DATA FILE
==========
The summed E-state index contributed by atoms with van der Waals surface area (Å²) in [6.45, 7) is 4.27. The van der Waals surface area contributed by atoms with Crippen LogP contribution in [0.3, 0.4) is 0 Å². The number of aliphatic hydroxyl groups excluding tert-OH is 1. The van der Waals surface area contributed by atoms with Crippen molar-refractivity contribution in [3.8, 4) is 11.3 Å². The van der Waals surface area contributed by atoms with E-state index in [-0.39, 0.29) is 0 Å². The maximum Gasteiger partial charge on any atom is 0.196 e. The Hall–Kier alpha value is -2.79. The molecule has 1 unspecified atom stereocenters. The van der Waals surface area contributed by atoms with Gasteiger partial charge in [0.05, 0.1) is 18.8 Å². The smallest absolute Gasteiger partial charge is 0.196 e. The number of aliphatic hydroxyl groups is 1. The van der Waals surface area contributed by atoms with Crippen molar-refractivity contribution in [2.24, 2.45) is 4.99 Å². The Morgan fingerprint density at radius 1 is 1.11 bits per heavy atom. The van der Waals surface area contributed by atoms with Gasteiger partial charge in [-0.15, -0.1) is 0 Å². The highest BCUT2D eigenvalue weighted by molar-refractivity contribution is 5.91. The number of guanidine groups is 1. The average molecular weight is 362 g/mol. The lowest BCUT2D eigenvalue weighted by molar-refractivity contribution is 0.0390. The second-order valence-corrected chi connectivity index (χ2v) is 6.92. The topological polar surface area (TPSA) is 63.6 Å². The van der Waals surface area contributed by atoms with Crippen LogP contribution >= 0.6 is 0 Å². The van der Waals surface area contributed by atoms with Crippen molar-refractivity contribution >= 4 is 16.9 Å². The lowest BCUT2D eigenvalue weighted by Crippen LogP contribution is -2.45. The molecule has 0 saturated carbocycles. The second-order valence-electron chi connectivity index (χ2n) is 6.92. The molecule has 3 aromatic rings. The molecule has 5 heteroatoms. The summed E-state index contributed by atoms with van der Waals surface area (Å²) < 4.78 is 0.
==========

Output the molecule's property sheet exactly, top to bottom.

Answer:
The summed E-state index contributed by atoms with van der Waals surface area (Å²) in [6.45, 7) is 4.27. The van der Waals surface area contributed by atoms with Crippen LogP contribution in [0.3, 0.4) is 0 Å². The number of aliphatic hydroxyl groups excluding tert-OH is 1. The van der Waals surface area contributed by atoms with Crippen molar-refractivity contribution in [3.8, 4) is 11.3 Å². The van der Waals surface area contributed by atoms with E-state index in [-0.39, 0.29) is 0 Å². The maximum Gasteiger partial charge on any atom is 0.196 e. The Hall–Kier alpha value is -2.79. The molecule has 1 unspecified atom stereocenters. The van der Waals surface area contributed by atoms with Gasteiger partial charge in [0.05, 0.1) is 18.8 Å². The smallest absolute Gasteiger partial charge is 0.196 e. The number of aliphatic hydroxyl groups is 1. The van der Waals surface area contributed by atoms with Crippen molar-refractivity contribution in [2.24, 2.45) is 4.99 Å². The Morgan fingerprint density at radius 1 is 1.11 bits per heavy atom. The van der Waals surface area contributed by atoms with Gasteiger partial charge in [-0.15, -0.1) is 0 Å². The highest BCUT2D eigenvalue weighted by molar-refractivity contribution is 5.91. The number of guanidine groups is 1. The average molecular weight is 362 g/mol. The lowest BCUT2D eigenvalue weighted by molar-refractivity contribution is 0.0390. The second-order valence-corrected chi connectivity index (χ2v) is 6.92. The topological polar surface area (TPSA) is 63.6 Å². The van der Waals surface area contributed by atoms with Crippen LogP contribution >= 0.6 is 0 Å². The van der Waals surface area contributed by atoms with Crippen molar-refractivity contribution >= 4 is 16.9 Å². The lowest BCUT2D eigenvalue weighted by Crippen LogP contribution is -2.45. The molecule has 0 saturated carbocycles. The second-order valence-electron chi connectivity index (χ2n) is 6.92. The molecule has 3 aromatic rings. The molecule has 5 heteroatoms. The summed E-state index contributed by atoms with van der Waals surface area (Å²) < 4.78 is 0.